Liblime, Koha, BibLibre and FLOSS

I alluded to this in an earlier blog post: it’s a turbulent time for the Koha community. So far BibLibre has been publicly discreet about this, but we think that it’s now time to put our version forward.

In short, as long time members of the Koha community and an open source support company, we want to make it clear that contrary to recent publications, LibLime is indeed forking Koha. We truly believe, as do many others, that the actions of a single vendor will have no impact on Koha itself as an application, and a short term impact on the community: at best, it has gotten the community to build a proper organization, which would be a nice outcome from this bump in the road

It is important to us at this point to make it clear that we are and will be members of the Koha community, we will not go in LibLime’s direction. More on that later.

So, the question becomes, what is and had been happening?

LibLime, little by little, retreated from the community, participating less and less on the discussion lists, the #koha IRC channel and other community venues, then started contributing less and less code to the software itself. To sum it up: we saw this coming for some time, and finally, in September, LibLime announced they had a new offer: LibLime Enterprise Koha (LEK).
What is it? A version of Koha containing features only available through LibLime, “LibLime bonuses”, so to speak, and only available in a version hosted by LibLime – which means you cannot download that version. LEK is a Koha-based system, with special features, which will have its own cycle of development, that’s a fork; For now, it’s (say) 80% Koha and 20% LibLime, but with time, the two versions are bound to diverge, each following its own path and calendar, and we’ll end up with an application with, say, 20% Koha and 80% LibLime. I.e. another ILS

Is it legal for LibLime to do this? It is: the GPL license that Koha uses is not well suited to an environment “in the cloud” and the new, LibLime-only version is available only in a hosted version and thus never actually released: LibLime uses a loophole in the GPL to circumvent the license. But then it’s a constraint for LibLime too: this version cannot be locally installed, or else it’s GPLed again, and thus available for all to download.

What do we make of this?

We share on this point the analysis made by Chris Cormack. Forks are quite normal in the life of many Open Source projects and should not be drama. One project will go quicker, slower, will select different technical options, will rejoin the main branch overtime, etc. It’s a part of the life of an Open Source project. No big deal. But the spin put on this by LibLime is not good:: you can’t have it both ways, i.e. fork and deny it at the same time. And that’s really unnecessary: forking is a business decision on the part of LibLime: they have every right to take this decision, and we respect that.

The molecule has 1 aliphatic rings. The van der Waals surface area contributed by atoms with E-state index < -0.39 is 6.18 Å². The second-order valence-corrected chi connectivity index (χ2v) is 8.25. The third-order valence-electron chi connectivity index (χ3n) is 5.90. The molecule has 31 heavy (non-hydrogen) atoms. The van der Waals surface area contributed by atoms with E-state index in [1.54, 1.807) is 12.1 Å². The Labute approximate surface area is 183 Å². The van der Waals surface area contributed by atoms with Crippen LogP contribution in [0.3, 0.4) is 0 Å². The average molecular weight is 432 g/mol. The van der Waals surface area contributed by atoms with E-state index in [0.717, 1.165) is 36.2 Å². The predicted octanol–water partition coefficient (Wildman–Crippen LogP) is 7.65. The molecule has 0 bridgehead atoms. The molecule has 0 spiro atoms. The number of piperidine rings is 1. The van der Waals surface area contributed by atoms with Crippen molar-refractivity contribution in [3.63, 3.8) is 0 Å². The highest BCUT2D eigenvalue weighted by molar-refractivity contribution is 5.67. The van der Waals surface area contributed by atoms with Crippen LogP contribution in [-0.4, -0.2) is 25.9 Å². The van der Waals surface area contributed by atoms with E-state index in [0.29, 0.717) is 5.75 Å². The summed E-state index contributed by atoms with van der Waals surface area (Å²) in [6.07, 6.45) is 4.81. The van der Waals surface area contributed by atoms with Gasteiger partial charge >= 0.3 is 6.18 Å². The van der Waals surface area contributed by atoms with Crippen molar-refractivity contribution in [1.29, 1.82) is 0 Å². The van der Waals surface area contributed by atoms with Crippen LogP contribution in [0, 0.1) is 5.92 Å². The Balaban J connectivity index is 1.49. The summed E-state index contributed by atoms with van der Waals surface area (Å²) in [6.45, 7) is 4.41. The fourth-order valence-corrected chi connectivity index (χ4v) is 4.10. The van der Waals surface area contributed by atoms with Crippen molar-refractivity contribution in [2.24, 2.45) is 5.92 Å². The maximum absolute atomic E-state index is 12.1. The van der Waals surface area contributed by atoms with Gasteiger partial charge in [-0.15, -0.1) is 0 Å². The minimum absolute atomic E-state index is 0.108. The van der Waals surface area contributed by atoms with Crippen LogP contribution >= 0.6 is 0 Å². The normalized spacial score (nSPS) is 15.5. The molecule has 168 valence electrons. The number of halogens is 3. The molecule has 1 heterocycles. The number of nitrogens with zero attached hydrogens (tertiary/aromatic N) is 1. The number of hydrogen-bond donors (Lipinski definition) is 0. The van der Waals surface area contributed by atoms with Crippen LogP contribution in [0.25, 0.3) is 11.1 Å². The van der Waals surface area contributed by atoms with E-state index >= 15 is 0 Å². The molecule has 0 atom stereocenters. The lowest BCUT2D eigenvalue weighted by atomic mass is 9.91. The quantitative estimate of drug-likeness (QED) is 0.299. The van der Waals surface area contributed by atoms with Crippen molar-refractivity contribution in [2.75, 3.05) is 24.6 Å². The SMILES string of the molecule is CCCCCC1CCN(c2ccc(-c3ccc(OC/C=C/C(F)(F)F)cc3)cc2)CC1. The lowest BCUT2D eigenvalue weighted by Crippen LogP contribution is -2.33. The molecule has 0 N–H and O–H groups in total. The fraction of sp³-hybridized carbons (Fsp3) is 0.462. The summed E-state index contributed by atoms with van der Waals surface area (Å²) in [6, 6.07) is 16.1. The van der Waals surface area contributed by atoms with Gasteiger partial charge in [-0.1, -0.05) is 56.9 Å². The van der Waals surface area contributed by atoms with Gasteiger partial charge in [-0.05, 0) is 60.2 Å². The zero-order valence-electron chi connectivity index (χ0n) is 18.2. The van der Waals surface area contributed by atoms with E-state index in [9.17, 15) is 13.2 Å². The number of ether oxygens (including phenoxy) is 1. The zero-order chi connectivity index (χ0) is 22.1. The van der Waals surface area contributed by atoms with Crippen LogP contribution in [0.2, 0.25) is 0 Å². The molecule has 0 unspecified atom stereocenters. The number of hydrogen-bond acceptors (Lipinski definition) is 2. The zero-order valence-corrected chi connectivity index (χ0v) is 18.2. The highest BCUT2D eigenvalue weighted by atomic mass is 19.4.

What is BibLibre’s position on this?

We respect LibLime’s business decision to fork. We don’t think it makes much business sense, though. The line separating the proprietary from the open source vendor is thin enough that you can’t walk on it: you’ll fall on one side very soon. But we have our doubts as to the chances of an Open Source vendor becoming a successful proprietary vendor: they’d leave out precisely the things which made them successful in the first place, i.e. representing a different value proposition for libraries. BibLibre will not make that mistake: there are many reasons why a business can fail (or succeed), but BibLibre will not fail because we would cease to believe in what we do: we provide open source support for libraries, that’s who we are.

BibLibre will continue to release the developments we write to the official version of Koha. The work we do is public. Available. Downloadable. GPLed. If you’re curious, you can see it early at;a=shortlog;h=biblibre-integration or, in an even earlier stage, at;a=summary

BibLibre decided we needed to modify our standard hosting contract to close the GPL loophole used by LibLime: in our future contracts, and when the current contracts are renewed, an extra article is added to the contract which specifies that even though the software is hosted, the library has access to the source code, GPLed.

BibLibre wants to push libraries who call us to do development work, for Koha or any other piece of software, to write in the RFP itself or the contract that all the code produced will both: have an open source license; and be accessible on a public repository

Because there was no legal entity representing the Koha community, BibLibre ended up being the “owner” of domain name and the “KOHA” trademark in France and the European Union). We always said we were keeping these assets in the name of the community. And indeed we never used those assets in any way. But that’s enough: the “LibLime case” renders this position untenable and we very much want to unload ourselves of those assets on the community. Which is in the process of organizing itself. There’s a poll that will be open through Sunday (25/10) for all to vote on. We’ve prepared the paperwork to transfer the assets we have, at no charge whatsoever, to the entity selected by the community to receive them – next week. And we ask LibLime to do the same – next week.

In summary

This is a crisis of growth for Koha, certainly. Teenagers, you know… But we’re confident that something very interesting will come out of this: a vibrant, structured community to help Koha grow further in the future.


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